We have had some great experiences installing Meru in Australia into large schools, hotels and public buildings. It has several major benefits compared to traditional "Legacy" WLAN suppliers like Cisco, Aruba, Symbol, HP etc who all use the same micro-cell approach.
By contrast to those suppliers, Meru's single channel approach eliminates the issues of co-channel interference, so APs can run at full power (typically means up to 30% fewer APs than a micro-cell approach). Doing upfront site deployments is a breeze - just need to measure radio coverage and no need to worry about channel planning. We did a 70 AP school deployment in half a day. Filling coverage holes or adding APs just means literally dropping them in - again no worries about channel planning.
The other thing we find great about Meru is they support much higher numbers of wireless clients compared to egacy vendors, which is especially important in high density sites like schools, universities and hospitals. In one school Library, we replaced 7 Cisco APs with just 2 Meru APs due to superior client density and ability to run at full power. In their new Science building, we used 5 APs when competitors were quoting 15-20 (for coverage and large numbers of students).
Meru also outpeforms the others in delivery of wireless voice quality and the single channel means there is no handovers between APs for calls made on the move. Finally, Meru's approach to airtime fairness means all wireless users (eg b, g and n) all get a fair slice of airtime and the slower users do not drag down overall speed of the wireless network.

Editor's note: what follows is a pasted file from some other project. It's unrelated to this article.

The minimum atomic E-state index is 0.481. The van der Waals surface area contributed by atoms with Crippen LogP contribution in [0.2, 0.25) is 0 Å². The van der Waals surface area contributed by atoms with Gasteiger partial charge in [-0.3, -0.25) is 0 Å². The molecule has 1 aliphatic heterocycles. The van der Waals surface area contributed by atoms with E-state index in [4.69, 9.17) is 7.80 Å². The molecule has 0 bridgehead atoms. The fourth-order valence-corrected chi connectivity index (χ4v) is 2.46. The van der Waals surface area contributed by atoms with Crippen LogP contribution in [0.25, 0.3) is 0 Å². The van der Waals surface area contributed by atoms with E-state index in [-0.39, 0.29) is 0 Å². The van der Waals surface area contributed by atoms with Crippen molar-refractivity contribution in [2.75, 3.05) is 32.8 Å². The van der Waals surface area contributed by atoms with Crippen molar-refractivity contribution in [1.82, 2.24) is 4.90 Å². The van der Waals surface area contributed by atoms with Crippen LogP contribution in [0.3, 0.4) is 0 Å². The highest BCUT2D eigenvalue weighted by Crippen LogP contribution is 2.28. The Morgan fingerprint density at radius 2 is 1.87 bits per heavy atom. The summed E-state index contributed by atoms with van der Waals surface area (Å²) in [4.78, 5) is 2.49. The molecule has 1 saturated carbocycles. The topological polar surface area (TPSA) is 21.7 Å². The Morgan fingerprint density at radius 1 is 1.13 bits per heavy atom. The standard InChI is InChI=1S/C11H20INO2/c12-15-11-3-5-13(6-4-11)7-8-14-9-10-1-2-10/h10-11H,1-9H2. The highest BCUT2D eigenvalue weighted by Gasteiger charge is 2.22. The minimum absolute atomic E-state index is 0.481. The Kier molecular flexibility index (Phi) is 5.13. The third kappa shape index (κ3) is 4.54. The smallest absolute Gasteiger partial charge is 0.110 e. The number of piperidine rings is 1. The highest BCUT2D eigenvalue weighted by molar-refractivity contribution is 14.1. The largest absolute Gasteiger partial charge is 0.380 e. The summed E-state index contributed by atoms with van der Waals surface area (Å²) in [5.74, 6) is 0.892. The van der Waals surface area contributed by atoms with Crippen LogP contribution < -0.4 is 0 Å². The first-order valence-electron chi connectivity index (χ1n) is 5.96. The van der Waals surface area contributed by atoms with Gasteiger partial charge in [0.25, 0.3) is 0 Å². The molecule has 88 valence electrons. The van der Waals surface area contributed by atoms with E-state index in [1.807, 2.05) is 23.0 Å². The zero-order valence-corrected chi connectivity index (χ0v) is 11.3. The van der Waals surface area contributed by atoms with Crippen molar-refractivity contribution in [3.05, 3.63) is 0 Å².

So for sites requiring large numbers of users, large coverage areas, high throughput (voice, video and data) and simple management, Meru is a great solution.
We have not had a lot of experience yet with Meru mesh, but it can be used to extend an existing wireless environment to fill coverage holes, where the cost of wired connection to an AP is extremely high or for increased density and coverage in specific areas. It is typically used in outside campus areas, portable classrooms, sports fields etc…
Basically the AP’s function as follows in a Meru Mesh environment
1. An AP defined as a Gateway AP is connected to the physical network and is the root of the mesh cloud
2. An AP defined as a Wireless AP is connected to the Meru controller wirelessly
An advantage of Meru is that each AP can serve clients and be part of the Meru enterprise Mesh. All security policies are assigned to all clients including those connected via the Enterprise Mesh. The Meru mesh supports a maximum of three hops.